For an example of what I'm talking about, take a look at downtown Toronto. There are significant parkland-deficient areas in the downtown, and while Toronto has been banking section 42 funds for some time, this approach has few appropriate areas to establish new parkland. Now an ambitious proposal has been put forward: the Rail Deck Park, a park established on top of a structure spanning the rail corridor west of Union Station.

The proposed Rail Deck Park.
Very initial estimates peg this park at $1 billion, or $117.65 million per hectare. A steep price considering that MCAP estimates market value for residential high-rise development in the downtown west area is about $53-60 per square foot. You apply that to a nearby proposed condo development at 15-35 Mercer Street, with a gross residential floor area of 36,370 square metres (391,483 square feet) on a 0.2371 hectare plot, and you're looking at land that conservatively costs somewhere around $87.5 to $99 million per hectare (maths). It seems like it is in the same ballpark, but again, this is a per hectare price; the difference adds up to $157-256 million in savings for the same amount of land (8.5 hectares) at market value. That is just capital cost, and does not include staff and consultant fees, unanticipated cost overruns and compensations, or maintenance of the structure. It also does not valuate the social impacts of construction on the community or commuters, nor the amount of time and effort required to land these deals, or the impacts of living in a park-deficient ward until this point.

If the Town of Richmond Hill (and other GTA municipalities) can avoid some of these problems and extra cost merely by exercising their planning authority now, and establishing land as they go, it can avoid the trials downtown Toronto is experiencing now. And that results in significant budgetary savings, along with the ultimate goal: well planned communities with the amenities that residents require.

How the OMB thinks it can fetter and mess all that up? I have no idea.

Sunday, 26 June 2016

Accidential Download: How John Tory Is Aiding and Abetting Queen's Park, and Costing Toronto Millions For It

On June 22, 2016, Ward 30 Councillor Paula Fletcher introduced Mayor John Tory at a press conference located on top a the building at the old Unilever site. She did so by calling him our "transit mayor."

Oof. Out of anyone, I thought Fletcher would have some more respect. She has been councillor since 2003, when David Miller was elected to office. You know, one of the primary people (another being TTC Chair Adam Giambrone) behind a Toronto transit plan called TRANSIT CITY. But she is only one person who has committed contempt and doublespeak on the Toronto transit file, and giving calling Tory a 'transit mayor' is a relatively mild offence.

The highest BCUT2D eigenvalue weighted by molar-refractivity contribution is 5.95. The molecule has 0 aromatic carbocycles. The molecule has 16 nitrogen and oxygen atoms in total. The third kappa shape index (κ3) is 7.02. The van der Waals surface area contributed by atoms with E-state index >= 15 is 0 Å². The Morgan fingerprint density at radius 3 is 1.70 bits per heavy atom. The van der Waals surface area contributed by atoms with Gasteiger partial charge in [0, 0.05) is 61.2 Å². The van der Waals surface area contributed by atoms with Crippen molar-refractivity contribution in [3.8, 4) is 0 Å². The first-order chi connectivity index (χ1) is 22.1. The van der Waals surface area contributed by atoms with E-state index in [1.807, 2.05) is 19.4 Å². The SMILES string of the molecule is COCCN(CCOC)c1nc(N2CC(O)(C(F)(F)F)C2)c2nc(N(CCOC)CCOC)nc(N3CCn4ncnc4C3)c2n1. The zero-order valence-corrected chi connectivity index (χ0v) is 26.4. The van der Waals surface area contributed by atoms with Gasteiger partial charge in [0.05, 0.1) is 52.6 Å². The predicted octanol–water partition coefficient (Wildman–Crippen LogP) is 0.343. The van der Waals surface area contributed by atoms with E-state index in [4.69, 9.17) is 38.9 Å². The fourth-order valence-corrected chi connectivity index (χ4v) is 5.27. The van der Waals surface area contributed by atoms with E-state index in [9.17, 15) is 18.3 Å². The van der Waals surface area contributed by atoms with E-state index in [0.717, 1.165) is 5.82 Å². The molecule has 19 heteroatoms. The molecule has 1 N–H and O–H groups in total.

18 months into his mayoralty, I am obligated to write this post today to remind everyone that John Tory is the furthest thing from a transit mayor, and it starts with one simple fact: he hasn't built anything yet. Of five major transit projects currently on the books, John Tory has not come up with, finalized or fully funded any of them.

Despite that, John Tory could still manage to unnecessarily cost the City of Toronto millions of dollars on three of them: Crosstown East, Crosstown West, and SmartTrack. Let the dissection begin.

Crosstown East: Nuking the Peace Plan (Tory Rebranding Part I)

The 3-stop SSE was estimated to cost $3.56 billion. So now I will give Tory some credit for an idea: cutting the SSE to 1 stop, and using the rest of the funding to extend the Eglinton Crosstown easterly to University of Toronto in Scarborough and the Pan Am Sports Centre. He touted it as 'buying peace in the land.'

This is credit for a shuffling of money only. It is NOT giving Tory credit for the SSE, as outlined above. It is NOT giving Tory credit for Crosstown East, which is just a truncated version of the Scarborough-Malvern LRT, another LRT proposed under Transit City and rolled into The Big Move. And while the money shuffle had funded it, the escalating costs of SSE has now rendered this funding basket incomplete. Therefore, John Tory has not come up with it, finalized it, or found the money for it.